What kind of gear do you use? Which is your favorite lens and why?
These days, I primarily use a Sony A7RII and Sony lenses. I don’t really have a favorite lens, per se, but much of my work is done with the Sony FE 24-70mm f/2.8 GM, so I guess that lens, by usage statistics. Much of the work in the series presented here was shot while I was still using a Canon 5dMkIII and Canon 24-27 f/2.8 L. I’m one of those “the camera doesn’t really matter” people, so I’m probably not the best to answer gear questions.
"To that end, in my images, I want to convey a sense of visceral presence. I am not concerned with the narrative relating to the before and after. I am concerned with the present moment. I want the viewer to experience a momentary ineffable catharsis, forgetting their past, while simultaneously not projecting themselves into an uncertain future. I want the viewer to be hopeful in the present struggle."
You have a personal way to photograph people, how would you describe it? How do you make people feel comfortable in front of the camera?
It’s funny, I don’t feel like I have a particular style of photographing people. The whole process has been super organic over the past few years. So many of my photoshoots involve long drives to get to the locations. When you’re driving a few hours with someone, you have a lot of time to build rapport. By the time you’re 6000ft up in a foggy forest, it already feels like you're old friends. As far as during the actual shoot, I try to balance playing director and just letting someone do their thing. A lot of times, we’ll just go a bit free-form, and if a pose seems to be working more than another, we can hone in on specifics and tweak it a bit. With regards to someone feeling comfortable, it’s not all that complex. Don’t be a creepy shitty human being. Look people in the eye when you’re talking to them. Treat them like you would want to be treated if you were on the other side of the camera.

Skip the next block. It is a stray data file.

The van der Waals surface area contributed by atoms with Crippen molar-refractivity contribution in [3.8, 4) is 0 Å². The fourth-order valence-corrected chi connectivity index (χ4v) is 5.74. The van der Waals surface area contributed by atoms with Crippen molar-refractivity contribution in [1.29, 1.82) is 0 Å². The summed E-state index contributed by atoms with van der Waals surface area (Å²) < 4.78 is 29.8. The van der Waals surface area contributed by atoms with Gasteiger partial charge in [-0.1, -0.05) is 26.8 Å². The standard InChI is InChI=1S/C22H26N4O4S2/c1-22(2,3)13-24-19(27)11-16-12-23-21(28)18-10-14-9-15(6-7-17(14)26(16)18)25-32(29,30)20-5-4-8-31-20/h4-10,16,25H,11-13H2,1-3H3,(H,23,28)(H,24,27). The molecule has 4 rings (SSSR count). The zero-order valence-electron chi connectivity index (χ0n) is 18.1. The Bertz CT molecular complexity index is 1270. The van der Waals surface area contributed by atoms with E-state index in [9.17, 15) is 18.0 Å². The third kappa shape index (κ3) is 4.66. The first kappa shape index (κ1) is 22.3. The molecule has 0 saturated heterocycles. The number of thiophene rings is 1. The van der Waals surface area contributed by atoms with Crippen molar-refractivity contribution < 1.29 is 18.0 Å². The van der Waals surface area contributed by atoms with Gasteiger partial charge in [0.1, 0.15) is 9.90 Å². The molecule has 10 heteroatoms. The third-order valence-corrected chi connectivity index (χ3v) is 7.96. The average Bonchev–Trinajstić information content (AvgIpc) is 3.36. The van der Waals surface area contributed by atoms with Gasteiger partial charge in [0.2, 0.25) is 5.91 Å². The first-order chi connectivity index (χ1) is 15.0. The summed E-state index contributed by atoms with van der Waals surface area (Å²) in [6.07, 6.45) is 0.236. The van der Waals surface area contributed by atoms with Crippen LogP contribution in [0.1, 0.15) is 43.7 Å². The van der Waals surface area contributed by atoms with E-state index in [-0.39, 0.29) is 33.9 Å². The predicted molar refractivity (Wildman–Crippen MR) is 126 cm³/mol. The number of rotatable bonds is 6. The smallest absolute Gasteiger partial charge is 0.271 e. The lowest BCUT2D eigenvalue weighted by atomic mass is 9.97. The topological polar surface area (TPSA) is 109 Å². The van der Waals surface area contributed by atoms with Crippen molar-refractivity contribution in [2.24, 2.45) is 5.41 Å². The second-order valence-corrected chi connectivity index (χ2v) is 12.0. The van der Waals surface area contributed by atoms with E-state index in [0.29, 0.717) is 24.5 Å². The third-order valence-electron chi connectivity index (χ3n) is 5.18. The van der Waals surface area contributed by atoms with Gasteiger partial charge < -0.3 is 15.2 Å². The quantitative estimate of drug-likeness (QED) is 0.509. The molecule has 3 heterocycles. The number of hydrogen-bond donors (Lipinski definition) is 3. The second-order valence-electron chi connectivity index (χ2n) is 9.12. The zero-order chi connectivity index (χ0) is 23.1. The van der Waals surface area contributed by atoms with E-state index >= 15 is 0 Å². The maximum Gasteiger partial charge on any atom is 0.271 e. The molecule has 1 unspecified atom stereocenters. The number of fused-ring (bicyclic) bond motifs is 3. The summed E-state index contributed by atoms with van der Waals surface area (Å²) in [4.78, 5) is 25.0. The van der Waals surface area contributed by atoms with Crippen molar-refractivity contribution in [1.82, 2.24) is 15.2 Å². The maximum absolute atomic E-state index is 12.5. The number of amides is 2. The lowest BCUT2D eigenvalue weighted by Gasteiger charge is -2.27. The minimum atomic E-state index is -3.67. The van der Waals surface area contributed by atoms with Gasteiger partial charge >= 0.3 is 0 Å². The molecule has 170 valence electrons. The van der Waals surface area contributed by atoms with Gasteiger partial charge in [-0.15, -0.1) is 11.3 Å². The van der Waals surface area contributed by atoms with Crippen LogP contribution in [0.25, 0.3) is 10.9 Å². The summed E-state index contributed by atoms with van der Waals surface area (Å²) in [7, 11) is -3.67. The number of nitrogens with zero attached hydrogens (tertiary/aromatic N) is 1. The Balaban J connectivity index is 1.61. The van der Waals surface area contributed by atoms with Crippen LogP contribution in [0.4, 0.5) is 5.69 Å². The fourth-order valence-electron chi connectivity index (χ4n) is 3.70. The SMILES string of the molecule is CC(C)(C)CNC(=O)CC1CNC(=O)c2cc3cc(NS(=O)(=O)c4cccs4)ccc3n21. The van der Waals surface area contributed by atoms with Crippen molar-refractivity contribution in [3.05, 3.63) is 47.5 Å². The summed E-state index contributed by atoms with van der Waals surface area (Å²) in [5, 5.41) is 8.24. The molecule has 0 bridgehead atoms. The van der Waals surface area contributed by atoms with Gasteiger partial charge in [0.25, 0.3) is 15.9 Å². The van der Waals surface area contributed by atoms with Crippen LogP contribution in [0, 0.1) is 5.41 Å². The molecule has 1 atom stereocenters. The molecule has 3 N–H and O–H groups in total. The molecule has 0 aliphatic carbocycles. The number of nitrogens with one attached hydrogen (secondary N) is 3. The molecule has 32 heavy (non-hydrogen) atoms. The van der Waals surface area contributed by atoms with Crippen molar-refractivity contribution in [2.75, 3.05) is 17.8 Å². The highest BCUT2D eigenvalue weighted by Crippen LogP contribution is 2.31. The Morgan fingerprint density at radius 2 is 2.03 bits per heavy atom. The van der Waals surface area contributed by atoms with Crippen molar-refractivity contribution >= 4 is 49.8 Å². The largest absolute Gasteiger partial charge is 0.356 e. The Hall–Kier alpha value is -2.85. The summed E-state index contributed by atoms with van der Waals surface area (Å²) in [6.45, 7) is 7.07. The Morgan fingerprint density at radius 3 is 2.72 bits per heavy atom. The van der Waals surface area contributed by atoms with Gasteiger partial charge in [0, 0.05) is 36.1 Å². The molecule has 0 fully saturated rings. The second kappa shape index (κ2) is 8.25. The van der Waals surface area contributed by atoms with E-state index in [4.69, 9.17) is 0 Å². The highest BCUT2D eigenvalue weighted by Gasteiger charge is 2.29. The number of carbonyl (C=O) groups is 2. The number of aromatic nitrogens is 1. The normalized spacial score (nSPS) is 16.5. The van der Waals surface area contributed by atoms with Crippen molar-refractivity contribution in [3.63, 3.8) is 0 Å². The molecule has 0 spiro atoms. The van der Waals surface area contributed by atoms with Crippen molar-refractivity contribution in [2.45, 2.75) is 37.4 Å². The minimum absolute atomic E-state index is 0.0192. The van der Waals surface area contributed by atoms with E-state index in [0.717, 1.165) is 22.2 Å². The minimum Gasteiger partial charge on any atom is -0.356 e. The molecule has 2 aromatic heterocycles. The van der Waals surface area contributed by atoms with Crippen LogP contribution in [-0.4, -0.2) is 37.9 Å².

How did you manage to stay clean after all these years? Does it get easier or will there always be a temptation?
With regards to staying clean and sober for this long. It’s a combination of so many things. Although I don’t attend all that many AA meetings these days, for the first few years being “in the rooms” and after meeting fellowship were a lifeblood for me (and has led to many wonderful friendships). Similarly, while I’m long “graduated” from rehab, the community aspect of where I got clean has stuck with me all these years. I still go to a weekly book study there, even after all these years later. I’d also be remiss to not mention my love of Stoicism. While I’m not as well versed as actual Stoic scholars, the ancient philosophy has become a large part of my sobriety and how I handle life’s challenges in general. Does it get easier over time? Yes, absolutely. And, there are certainly challenges/temptations/obstacles, etc ... You just learn to walk through them, and it’s that walk that gets a little bit easier over time.
Your favorite waste of time?
What’s my favorite waste of time? I’m in this private/exclusive cat lovers Facebook group. It’s all about cats, but it’s mostly comprised of fellow folks from the creative industry. If they’re reading this and see this statement, I hope they don’t kill me … but I’m 73% sure many in the group would answer the same to this question. I think it’s our daily fuzzy and adorable digital distraction.